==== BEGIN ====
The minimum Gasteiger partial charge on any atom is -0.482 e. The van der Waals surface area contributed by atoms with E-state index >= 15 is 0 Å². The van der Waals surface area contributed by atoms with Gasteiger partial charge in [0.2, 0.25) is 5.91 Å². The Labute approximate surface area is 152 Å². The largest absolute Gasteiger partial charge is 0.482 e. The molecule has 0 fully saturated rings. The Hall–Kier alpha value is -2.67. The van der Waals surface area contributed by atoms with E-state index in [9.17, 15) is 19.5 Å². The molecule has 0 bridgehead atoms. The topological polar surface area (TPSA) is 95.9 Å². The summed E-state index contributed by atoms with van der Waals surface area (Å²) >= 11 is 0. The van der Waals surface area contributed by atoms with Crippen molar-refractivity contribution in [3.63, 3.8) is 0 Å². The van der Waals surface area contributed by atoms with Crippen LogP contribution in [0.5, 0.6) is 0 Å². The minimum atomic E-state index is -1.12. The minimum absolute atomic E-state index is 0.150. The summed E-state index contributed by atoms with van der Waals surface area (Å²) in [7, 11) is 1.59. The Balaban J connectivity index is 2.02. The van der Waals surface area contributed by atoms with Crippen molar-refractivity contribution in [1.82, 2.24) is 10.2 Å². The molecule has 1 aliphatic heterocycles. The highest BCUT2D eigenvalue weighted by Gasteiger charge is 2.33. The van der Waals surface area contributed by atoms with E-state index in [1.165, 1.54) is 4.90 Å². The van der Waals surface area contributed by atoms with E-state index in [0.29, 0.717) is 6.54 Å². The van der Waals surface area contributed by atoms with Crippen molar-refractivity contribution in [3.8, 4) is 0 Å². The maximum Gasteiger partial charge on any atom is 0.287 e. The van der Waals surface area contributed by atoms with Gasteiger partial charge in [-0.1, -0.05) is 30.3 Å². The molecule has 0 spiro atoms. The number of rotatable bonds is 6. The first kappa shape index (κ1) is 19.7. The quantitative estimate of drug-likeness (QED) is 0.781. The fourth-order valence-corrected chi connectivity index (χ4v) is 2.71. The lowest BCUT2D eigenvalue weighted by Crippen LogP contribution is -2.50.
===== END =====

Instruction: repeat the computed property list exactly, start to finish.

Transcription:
The minimum Gasteiger partial charge on any atom is -0.482 e. The van der Waals surface area contributed by atoms with E-state index >= 15 is 0 Å². The van der Waals surface area contributed by atoms with Gasteiger partial charge in [0.2, 0.25) is 5.91 Å². The Labute approximate surface area is 152 Å². The largest absolute Gasteiger partial charge is 0.482 e. The molecule has 0 fully saturated rings. The Hall–Kier alpha value is -2.67. The van der Waals surface area contributed by atoms with E-state index in [9.17, 15) is 19.5 Å². The molecule has 0 bridgehead atoms. The topological polar surface area (TPSA) is 95.9 Å². The summed E-state index contributed by atoms with van der Waals surface area (Å²) >= 11 is 0. The van der Waals surface area contributed by atoms with Crippen molar-refractivity contribution in [3.63, 3.8) is 0 Å². The van der Waals surface area contributed by atoms with Crippen LogP contribution in [0.5, 0.6) is 0 Å². The minimum atomic E-state index is -1.12. The minimum absolute atomic E-state index is 0.150. The summed E-state index contributed by atoms with van der Waals surface area (Å²) in [7, 11) is 1.59. The Balaban J connectivity index is 2.02. The van der Waals surface area contributed by atoms with Crippen molar-refractivity contribution in [1.82, 2.24) is 10.2 Å². The molecule has 1 aliphatic heterocycles. The highest BCUT2D eigenvalue weighted by Gasteiger charge is 2.33. The van der Waals surface area contributed by atoms with E-state index in [1.165, 1.54) is 4.90 Å². The van der Waals surface area contributed by atoms with E-state index in [0.29, 0.717) is 6.54 Å². The van der Waals surface area contributed by atoms with Crippen molar-refractivity contribution in [3.8, 4) is 0 Å². The maximum Gasteiger partial charge on any atom is 0.287 e. The van der Waals surface area contributed by atoms with Gasteiger partial charge in [-0.1, -0.05) is 30.3 Å². The molecule has 0 spiro atoms. The number of rotatable bonds is 6. The first kappa shape index (κ1) is 19.7. The quantitative estimate of drug-likeness (QED) is 0.781. The fourth-order valence-corrected chi connectivity index (χ4v) is 2.71. The lowest BCUT2D eigenvalue weighted by Crippen LogP contribution is -2.50.